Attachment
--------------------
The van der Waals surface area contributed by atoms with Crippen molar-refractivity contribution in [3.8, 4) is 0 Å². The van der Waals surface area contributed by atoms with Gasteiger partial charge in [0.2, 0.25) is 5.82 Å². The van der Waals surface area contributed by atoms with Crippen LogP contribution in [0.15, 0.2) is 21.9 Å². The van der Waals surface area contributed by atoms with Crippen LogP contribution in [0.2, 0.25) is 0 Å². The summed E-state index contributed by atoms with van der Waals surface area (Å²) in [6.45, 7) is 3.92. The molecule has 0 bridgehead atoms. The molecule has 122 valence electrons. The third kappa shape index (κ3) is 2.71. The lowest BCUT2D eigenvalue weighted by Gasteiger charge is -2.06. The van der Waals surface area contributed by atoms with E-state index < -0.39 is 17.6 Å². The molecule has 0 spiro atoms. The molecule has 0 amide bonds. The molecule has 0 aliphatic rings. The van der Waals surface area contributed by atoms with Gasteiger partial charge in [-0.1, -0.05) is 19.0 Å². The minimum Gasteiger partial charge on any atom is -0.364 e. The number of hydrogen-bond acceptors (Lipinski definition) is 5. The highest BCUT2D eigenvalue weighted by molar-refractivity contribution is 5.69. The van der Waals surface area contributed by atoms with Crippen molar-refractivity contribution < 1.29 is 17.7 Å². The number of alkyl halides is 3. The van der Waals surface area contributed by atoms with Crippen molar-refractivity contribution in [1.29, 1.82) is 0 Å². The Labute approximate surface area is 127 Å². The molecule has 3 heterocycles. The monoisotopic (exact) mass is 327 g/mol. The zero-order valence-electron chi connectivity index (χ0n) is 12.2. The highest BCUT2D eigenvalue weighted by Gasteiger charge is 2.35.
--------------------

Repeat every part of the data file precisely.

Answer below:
The van der Waals surface area contributed by atoms with Crippen molar-refractivity contribution in [3.8, 4) is 0 Å². The van der Waals surface area contributed by atoms with Gasteiger partial charge in [0.2, 0.25) is 5.82 Å². The van der Waals surface area contributed by atoms with Crippen LogP contribution in [0.15, 0.2) is 21.9 Å². The van der Waals surface area contributed by atoms with Crippen LogP contribution in [0.2, 0.25) is 0 Å². The summed E-state index contributed by atoms with van der Waals surface area (Å²) in [6.45, 7) is 3.92. The molecule has 0 bridgehead atoms. The molecule has 122 valence electrons. The third kappa shape index (κ3) is 2.71. The lowest BCUT2D eigenvalue weighted by Gasteiger charge is -2.06. The van der Waals surface area contributed by atoms with E-state index < -0.39 is 17.6 Å². The molecule has 0 spiro atoms. The molecule has 0 amide bonds. The molecule has 0 aliphatic rings. The van der Waals surface area contributed by atoms with Gasteiger partial charge in [-0.1, -0.05) is 19.0 Å². The minimum Gasteiger partial charge on any atom is -0.364 e. The number of hydrogen-bond acceptors (Lipinski definition) is 5. The highest BCUT2D eigenvalue weighted by molar-refractivity contribution is 5.69. The van der Waals surface area contributed by atoms with Crippen molar-refractivity contribution < 1.29 is 17.7 Å². The number of alkyl halides is 3. The van der Waals surface area contributed by atoms with Crippen molar-refractivity contribution in [1.29, 1.82) is 0 Å². The Labute approximate surface area is 127 Å². The molecule has 3 heterocycles. The monoisotopic (exact) mass is 327 g/mol. The zero-order valence-electron chi connectivity index (χ0n) is 12.2. The highest BCUT2D eigenvalue weighted by Gasteiger charge is 2.35.